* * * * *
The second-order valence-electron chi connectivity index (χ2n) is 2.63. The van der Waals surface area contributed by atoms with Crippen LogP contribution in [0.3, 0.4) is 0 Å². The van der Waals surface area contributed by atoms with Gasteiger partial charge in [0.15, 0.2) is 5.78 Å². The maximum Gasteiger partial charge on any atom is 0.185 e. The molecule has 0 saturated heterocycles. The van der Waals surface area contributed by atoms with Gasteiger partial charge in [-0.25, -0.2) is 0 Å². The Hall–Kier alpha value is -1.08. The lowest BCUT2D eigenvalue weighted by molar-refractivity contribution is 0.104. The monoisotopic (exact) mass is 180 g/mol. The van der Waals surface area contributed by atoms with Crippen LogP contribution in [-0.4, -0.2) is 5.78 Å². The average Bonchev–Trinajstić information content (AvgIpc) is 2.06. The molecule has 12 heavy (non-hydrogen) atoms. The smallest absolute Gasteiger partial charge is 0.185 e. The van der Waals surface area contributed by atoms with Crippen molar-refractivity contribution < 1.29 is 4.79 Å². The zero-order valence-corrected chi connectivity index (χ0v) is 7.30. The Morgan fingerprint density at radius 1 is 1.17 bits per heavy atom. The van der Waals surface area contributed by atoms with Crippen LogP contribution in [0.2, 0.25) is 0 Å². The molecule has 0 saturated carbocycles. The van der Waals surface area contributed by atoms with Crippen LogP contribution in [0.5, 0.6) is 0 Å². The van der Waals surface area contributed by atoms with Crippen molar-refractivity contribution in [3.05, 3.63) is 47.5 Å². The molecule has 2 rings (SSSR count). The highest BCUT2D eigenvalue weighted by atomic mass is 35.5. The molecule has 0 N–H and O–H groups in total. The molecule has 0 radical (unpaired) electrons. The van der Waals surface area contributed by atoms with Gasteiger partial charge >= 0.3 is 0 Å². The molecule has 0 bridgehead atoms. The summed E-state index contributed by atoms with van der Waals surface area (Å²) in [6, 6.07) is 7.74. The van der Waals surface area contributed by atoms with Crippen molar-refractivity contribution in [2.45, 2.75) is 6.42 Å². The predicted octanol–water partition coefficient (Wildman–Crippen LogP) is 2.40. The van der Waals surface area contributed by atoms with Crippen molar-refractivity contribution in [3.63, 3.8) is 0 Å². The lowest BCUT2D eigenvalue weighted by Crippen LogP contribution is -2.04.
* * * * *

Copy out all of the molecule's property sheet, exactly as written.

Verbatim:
The second-order valence-electron chi connectivity index (χ2n) is 2.63. The van der Waals surface area contributed by atoms with Crippen LogP contribution in [0.3, 0.4) is 0 Å². The van der Waals surface area contributed by atoms with Gasteiger partial charge in [0.15, 0.2) is 5.78 Å². The maximum Gasteiger partial charge on any atom is 0.185 e. The molecule has 0 saturated heterocycles. The van der Waals surface area contributed by atoms with Gasteiger partial charge in [-0.25, -0.2) is 0 Å². The Hall–Kier alpha value is -1.08. The lowest BCUT2D eigenvalue weighted by molar-refractivity contribution is 0.104. The monoisotopic (exact) mass is 180 g/mol. The van der Waals surface area contributed by atoms with Crippen LogP contribution in [-0.4, -0.2) is 5.78 Å². The average Bonchev–Trinajstić information content (AvgIpc) is 2.06. The molecule has 12 heavy (non-hydrogen) atoms. The smallest absolute Gasteiger partial charge is 0.185 e. The van der Waals surface area contributed by atoms with Crippen molar-refractivity contribution < 1.29 is 4.79 Å². The zero-order valence-corrected chi connectivity index (χ0v) is 7.30. The Morgan fingerprint density at radius 1 is 1.17 bits per heavy atom. The van der Waals surface area contributed by atoms with Crippen LogP contribution in [0.2, 0.25) is 0 Å². The molecule has 0 saturated carbocycles. The van der Waals surface area contributed by atoms with Crippen LogP contribution in [0.5, 0.6) is 0 Å². The van der Waals surface area contributed by atoms with Crippen molar-refractivity contribution in [3.05, 3.63) is 47.5 Å². The molecule has 2 rings (SSSR count). The highest BCUT2D eigenvalue weighted by atomic mass is 35.5. The molecule has 0 N–H and O–H groups in total. The molecule has 0 radical (unpaired) electrons. The van der Waals surface area contributed by atoms with Gasteiger partial charge >= 0.3 is 0 Å². The molecule has 0 bridgehead atoms. The summed E-state index contributed by atoms with van der Waals surface area (Å²) in [6, 6.07) is 7.74. The van der Waals surface area contributed by atoms with Crippen molar-refractivity contribution in [2.45, 2.75) is 6.42 Å². The predicted octanol–water partition coefficient (Wildman–Crippen LogP) is 2.40. The van der Waals surface area contributed by atoms with Crippen molar-refractivity contribution in [3.63, 3.8) is 0 Å². The lowest BCUT2D eigenvalue weighted by Crippen LogP contribution is -2.04.